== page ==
Chinese and American scientists launched a joint investigation concluding that Ya-Ya has a genetic fur and skin condition that does not impact her

quality of life and has received excellent care, but that message is not getting through. Outside the panda exhibit at the Beijing zoo I asked

people if they've heard of Ya-Ya, the panda.

This man says yes she's abused in America. An 11-year-old boy tells me I heard the U.S. is treating the panda poorly. This man says, isn't Russia

taking good care of pandas. Pandas are happy over there, not like in the U.S. And this man with his granddaughter tells me, pandas and Russia are

very happy why Russians and Chinese are friends. At least Russia is not sanctioning China.

WANG (on camera): Ya-Ya will soon settle in this Beijing Zoo. Now China has long used as pandas as a diplomatic tool. Currently, it's pandas on loan to

about 20 countries that the United States has not received one since Ya-Ya and Le-Le 20 years ago. Now these pandas are normally loaned on these 10

year leases, and they cost a million dollars annually.

WANG (voice over): The Memphis zoo had already planned to send Ya-Ya and Le-Le back to Beijing this spring because their lease is expiring, but Le-

Le died of heart disease two months ago, at the age of 24. The average lifespan for pandas is usually under 30 years.

Yet that didn't stop rampant speculation and led to an explosion of accusations about Ya-Ya's treatment too. Accelerating cost to bring Ya-Ya

back to China. The Message even featured on billboards from New York City to major cities across China. In 1972, during U.S. President Richard

Nixon's historic trip to China, his wife visited pandas in Beijing.


PAT NIXON, WIFE OF RICHARD NIXON FORMER U.S. PRESIDENT: On behalf of the people of the United States. I am pleased to be here and accept the

precious gift.

WANG (voice over): Months later, China sent a pair of pandas to the National Zoo in Washington D.C. Now, decades later, this panda is returned

from the U.S. to China symbolic not of growing friendship, but growing animosity between two global superpowers. Selina Wang, CNN, Beijing.


ASHER: All right still to come here on "First Move", state dinner serenades, the President of South Korea channeling is in a K-pop star and

belting out an American pop classic at the White House. Watch out BTS, that story just ahead.



YOON SUK-YEOL, PRESIDENT OF SOUTH KOREA: I can't remember if I cried when I read about his widowed bride something touched me deep inside the day the

music died.


ASHER: Follow that this dividend South Korean President Yoon Suk-Yeol performs at the White House during his official state dinner last night as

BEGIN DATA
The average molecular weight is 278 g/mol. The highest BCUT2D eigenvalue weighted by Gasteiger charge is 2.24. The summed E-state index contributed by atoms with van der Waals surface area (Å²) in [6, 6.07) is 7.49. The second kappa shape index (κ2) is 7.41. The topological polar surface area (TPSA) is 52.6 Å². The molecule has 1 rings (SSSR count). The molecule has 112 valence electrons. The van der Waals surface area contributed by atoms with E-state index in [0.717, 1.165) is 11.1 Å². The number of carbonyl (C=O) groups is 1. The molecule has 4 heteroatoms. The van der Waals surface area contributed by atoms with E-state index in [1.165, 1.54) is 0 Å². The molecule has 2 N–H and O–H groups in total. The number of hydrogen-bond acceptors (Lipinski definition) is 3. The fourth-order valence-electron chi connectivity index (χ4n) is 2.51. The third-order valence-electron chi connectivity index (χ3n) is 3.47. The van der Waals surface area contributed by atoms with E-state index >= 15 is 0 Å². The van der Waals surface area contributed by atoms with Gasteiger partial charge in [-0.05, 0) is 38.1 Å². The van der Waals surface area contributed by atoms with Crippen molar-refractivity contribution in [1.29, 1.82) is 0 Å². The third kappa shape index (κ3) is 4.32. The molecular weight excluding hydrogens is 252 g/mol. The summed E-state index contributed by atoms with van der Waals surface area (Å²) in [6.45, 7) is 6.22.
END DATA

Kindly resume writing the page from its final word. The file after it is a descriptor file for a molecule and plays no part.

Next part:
you heard showing off his vocal range of a slice of American Pie.

After this standing ovation, President Biden presented President Yoon with a signed guitar the songwriter Don McLean. It was a lighter moment during a

very serious visit, which has been closely followed by Paula Hancocks in Seoul.

So of course, this was an eventful visit, I mean, everything from the Americans rather promising a much greater demonstration of military might

in the Indo-Pacific sort of deterred North Korea, on top of that, to South Korea, promising not to develop their own nuclear weapons. But I have to

ask you about that really sort of touching moment of President Yoon singing American Pie. What a charming moment?

PAULA HANCOCKS, CNN CORRESPONDENT: --, as it's known over here is massive in South Korea. And you can see the passion for it goes right to the top.

Now it's interesting, he had a standing ovation for that in the White House; we'll see what kind of response he gets from Congress in about an

hour or so when he's going to be addressing Congress.

His message will be about the 70-year alliance between the U.S. and South Korea. And of course, what we heard on Wednesday this new agreement between

the U.S. and South Korea, the fact that the U.S. is promising more that they are strengthening, as they say the extended deterrence to try and

deter North Korea.

And specifically what was really being headlined, especially over here is the fact that there will be a U.S. nuclear submarine deployed into Korean

waters. And according to a presidential office official that could be within a few weeks. Now, there hasn't been a reaction from North Korea at

this point.


This is all obviously Directed towards Pyongyang, but we have had a reaction from China. And the U.S. actually warned China about this

Washington declaration ahead of time saying its all preventative measures against North Korea's missile threats. There's nothing to be concerned


But that's not the way that Beijing saw it. They have opposed they said, the deployment of this nuclear submarine saying, "the actions of the U.S.

reeks of cold war mentality". So clearly, not everybody in the region is happy with this, President Yoon is likely to be happy with the reassurance

that he has had from Washington.

Whether or not it's enough to placate those in this country who were calling for South Korea to have its own nuclear weapons program? Its

unlikely those calls are still strong. There is a majority of people here who believe South Korea should have its own nuclear weapons program. But

what President Yoon has agreed is that South Korea won't if the U.S. can protect them more, Zain.

ASHER: Alright, Paula Hancock's live for us there. Thank you so much. And that is it for the show. I'm Zain Asher; I'll be back in a couple of hours

with "One World".